The canker though is Frances’ incestuous agonizing. Frist confining her, he seeks support from his supposed friend Montreville, Colin Manning’s close-weaved conniver at ruin. He hands Theorcrine over to her care, unable to keep his lusts secret any further. Commander of the fort, he’s impregnable and in one of those set-ups Malefort implores him not to listen to any subsequent pleas of his own to release her. Montreville though has designs of his own. how could Malefort have forgotten the second of his three wives was Montreville’s beloved mistress, and Malefort poisoned his first wife – Malefort Junior’s mother – to marry her.


This indeed explains both friend and son’s actions. Theorcrine was the third wife’s offspring, the only wife to die naturally – Theocrine’s resemblance being one of the inflammatories. At this point of revelation, two ghosts pointing, towards the end, and Malefort almost inviting divine retribution, you wonder if Massinger suddenly needed to invent reasons to dispatch his central character, and hesitated.


By this time the main villainy has been committed elsewhere. Theocrine appears dishevelled, traumatised by something terrible, and is thrust out of the fortress. Barber’s dramatically transformed here. No need for Malefort to plead. When he sees his daughter now, all lust vanishes. The scene with Barber and Frances is one of the most riveting.


The subplot collides with the main one at banquets only. Belgarde, a poor captain, seeks redress fro the state as well as back-pay for all his men too. Surprisingly the celebratory meal upstage (as much as the hall in the round permits this) showers him with gold, which he promptly loses to creditors. Michael Burton appropriately trinketed with a garish scarlet uniform and then a hunting green attire romps through his part with aplomb and rare panache.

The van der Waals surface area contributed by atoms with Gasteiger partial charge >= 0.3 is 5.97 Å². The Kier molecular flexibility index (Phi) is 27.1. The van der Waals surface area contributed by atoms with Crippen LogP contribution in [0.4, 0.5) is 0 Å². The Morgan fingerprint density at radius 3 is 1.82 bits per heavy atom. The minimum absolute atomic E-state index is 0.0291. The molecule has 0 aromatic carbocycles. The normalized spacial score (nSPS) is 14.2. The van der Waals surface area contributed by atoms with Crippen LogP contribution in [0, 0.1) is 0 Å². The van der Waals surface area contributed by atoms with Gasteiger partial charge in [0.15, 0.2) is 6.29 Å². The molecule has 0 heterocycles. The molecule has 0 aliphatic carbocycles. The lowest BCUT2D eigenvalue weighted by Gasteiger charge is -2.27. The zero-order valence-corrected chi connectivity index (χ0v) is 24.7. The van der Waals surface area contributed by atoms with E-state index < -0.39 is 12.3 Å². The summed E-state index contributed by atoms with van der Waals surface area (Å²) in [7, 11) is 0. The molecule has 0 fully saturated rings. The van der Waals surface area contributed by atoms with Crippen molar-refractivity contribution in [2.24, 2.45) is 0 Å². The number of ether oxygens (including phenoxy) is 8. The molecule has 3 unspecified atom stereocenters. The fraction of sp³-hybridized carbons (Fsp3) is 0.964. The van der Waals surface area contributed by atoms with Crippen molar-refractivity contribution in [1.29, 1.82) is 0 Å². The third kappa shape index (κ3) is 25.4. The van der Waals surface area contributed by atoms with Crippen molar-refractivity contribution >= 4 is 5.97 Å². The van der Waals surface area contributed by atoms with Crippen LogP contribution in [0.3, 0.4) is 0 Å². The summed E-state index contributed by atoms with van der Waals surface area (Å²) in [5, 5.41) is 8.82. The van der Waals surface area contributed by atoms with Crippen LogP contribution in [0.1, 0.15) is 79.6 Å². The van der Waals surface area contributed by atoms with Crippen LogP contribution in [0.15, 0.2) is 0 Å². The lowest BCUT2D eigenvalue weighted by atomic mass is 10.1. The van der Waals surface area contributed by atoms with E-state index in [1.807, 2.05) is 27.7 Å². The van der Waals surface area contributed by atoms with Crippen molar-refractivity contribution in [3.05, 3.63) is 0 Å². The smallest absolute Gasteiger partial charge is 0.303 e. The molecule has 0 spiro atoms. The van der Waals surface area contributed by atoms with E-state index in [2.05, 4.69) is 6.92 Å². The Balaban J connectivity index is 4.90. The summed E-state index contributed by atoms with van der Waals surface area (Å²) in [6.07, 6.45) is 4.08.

There’s fine opportunities at least for Hannah Parker’s Page, who gamines about outrageously leavening the lugubrious moments. The three assistants to the governor are happly assigned to Sandra Villani as the grave Montaigne, Chantelle Staynings as a sparky Chamont, and Gillian Geddes as sensible Lanour. All revel in their opportunities to shine contrastingly as fashionable types, and Theocrine’s waiting women Julia Winwood and Kate Elliott revel as cackling women of the night. As does Graham Kent’s Usher doubling with a handkerchief on his head out of Monty Python. Most of all he plays the trumpet through a variety of period and other material, often with Elliot’s accordion. Bruce Houlder as a sea captain seconding Stephen’s Young Malefort, dragging him off after he’s killed, stays a melancholy moment as touchingly Kent’s trumpet plays The Three Ravens, that elegy for a fallen knight needing burial. Philip Bird himself lurks in a couple of walk-ons, once as a unused priest.


To experience this play in these surroundings is a special occasion. It’s not an ideal theatrical space though looks splendid, and the gallery allowed some superb musical effects. It’s certainly graced by one of Massinger’s most remarkable plays, and with Frances bestriding his part and leading the company, it’s a winning combination.